GREG TURNBULL: In newspapers this morning one of them quotes you or people around you saying that
under Kevin Rudd Labor can't win because he's a new leader, untried, not enough time, then it
quotes Kevin Rudd or his people saying that under you Labor can't win because you've lost twice
before. Is there not a big danger that you're both right?

KIM BEAZLEY: Look, the Australian people cannot afford to have Labor write off the next election
with a new leader. I mean, that is the substantial risk there, and it is a point that I make
continually. I'm the bloke who's done the hard yards, I'm the fellow who's confronted Howard before
and, on general consensus of those who commentate on these things, managed to beat him in the
campaign and do pretty well in the vote, and you'll need a tough fighter to deal with this bloke
now and an experienced fighter. Very hard to build that personality in nine months.

ALISON CARABINE: Mr Beazley, it's a little over 24 hours until the ballot. No doubt you'll be on
the phone right up until you walk into the caucus room. What about the NSW right? How's your
support holding up there? They're integral to your leadership.

KIM BEAZLEY: Well, firstly I'm grateful for the support I've received from the NSW Premier. It's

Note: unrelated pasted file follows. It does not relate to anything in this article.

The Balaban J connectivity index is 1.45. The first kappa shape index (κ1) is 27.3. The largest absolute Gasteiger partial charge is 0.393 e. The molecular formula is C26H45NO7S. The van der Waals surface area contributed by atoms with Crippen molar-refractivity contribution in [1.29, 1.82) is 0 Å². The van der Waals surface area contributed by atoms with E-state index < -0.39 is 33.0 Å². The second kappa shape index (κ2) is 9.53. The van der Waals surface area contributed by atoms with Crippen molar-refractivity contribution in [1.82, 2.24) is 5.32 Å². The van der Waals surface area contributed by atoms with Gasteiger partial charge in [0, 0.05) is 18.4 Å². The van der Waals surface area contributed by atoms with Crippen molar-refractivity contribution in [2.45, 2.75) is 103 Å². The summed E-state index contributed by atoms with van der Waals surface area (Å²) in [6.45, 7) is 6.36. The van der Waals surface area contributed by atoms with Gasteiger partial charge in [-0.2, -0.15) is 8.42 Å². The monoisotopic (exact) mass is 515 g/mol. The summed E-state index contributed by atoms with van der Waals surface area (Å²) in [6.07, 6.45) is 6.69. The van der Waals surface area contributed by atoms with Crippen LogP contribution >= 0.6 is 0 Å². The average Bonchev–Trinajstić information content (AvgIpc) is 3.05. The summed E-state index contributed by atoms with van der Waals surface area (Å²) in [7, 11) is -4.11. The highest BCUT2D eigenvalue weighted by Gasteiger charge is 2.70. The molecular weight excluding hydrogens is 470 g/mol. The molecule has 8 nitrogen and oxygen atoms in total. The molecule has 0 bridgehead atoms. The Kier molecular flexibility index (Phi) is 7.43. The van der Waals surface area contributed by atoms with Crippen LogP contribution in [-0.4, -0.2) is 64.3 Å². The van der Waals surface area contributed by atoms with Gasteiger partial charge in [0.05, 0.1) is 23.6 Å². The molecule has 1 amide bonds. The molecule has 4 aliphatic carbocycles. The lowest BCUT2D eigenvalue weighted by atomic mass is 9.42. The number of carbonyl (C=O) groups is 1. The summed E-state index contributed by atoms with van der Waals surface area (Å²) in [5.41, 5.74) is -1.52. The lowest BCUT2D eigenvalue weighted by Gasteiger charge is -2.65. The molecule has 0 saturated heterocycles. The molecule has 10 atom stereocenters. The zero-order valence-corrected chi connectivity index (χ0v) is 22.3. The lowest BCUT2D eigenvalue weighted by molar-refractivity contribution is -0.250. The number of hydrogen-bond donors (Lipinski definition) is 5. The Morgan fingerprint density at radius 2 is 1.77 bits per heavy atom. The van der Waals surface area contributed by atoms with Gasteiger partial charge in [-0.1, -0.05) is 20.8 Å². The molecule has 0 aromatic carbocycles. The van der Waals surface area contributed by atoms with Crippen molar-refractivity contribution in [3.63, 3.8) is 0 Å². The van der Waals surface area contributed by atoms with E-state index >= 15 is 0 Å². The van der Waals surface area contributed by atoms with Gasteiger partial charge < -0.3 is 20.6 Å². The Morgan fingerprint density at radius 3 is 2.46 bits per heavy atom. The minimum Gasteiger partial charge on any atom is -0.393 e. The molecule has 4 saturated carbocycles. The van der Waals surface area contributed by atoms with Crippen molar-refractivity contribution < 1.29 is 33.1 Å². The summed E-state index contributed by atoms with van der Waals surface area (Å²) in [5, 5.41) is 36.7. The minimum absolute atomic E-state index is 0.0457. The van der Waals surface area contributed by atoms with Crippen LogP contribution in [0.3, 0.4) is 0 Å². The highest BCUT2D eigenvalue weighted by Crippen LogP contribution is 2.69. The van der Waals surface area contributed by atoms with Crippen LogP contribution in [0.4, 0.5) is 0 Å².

very good of him to come out and make such a firm statement on my behalf, and I'm comfort I'll have
good numbers out of NSW and the other States.

ALISON CARABINE: So you're going to shore up majority support within the NSW right, you're
confident of that?

KIM BEAZLEY: I believe I have majority support, and I believe that I'll get a good vote and a
substantial vote from here and NSW.

ALISON CARABINE: That being the case -

KIM BEAZLEY: I've been fighting here for a very long time now. Two years is a long time in

ALISON CARABINE: If you do win the ballot, and you are certainly confident that you will do so,
what changes will you make to our leadership style to appease your detractors in the party room?

KIM BEAZLEY: I think one of the things that I've managed to achieve over the last two year -, and
remember we were in the depths of depression after the last election - is to make us contestable,
and I've done that by focusing on the things that Australians want us to focus on - themselves,
their hopes, their aspirations - be it, as I said, in industrial relations or on things like global
warming. And what I'll have tomorrow is a fresh team and a team that really has no appetite for any
destabilisation, an appetite only for victory.

ALISON CARABINE: Does that fresh team include Kevin Rudd in Foreign Affairs and Julia Gillard in
Health or would you shuffle them into other portfolios?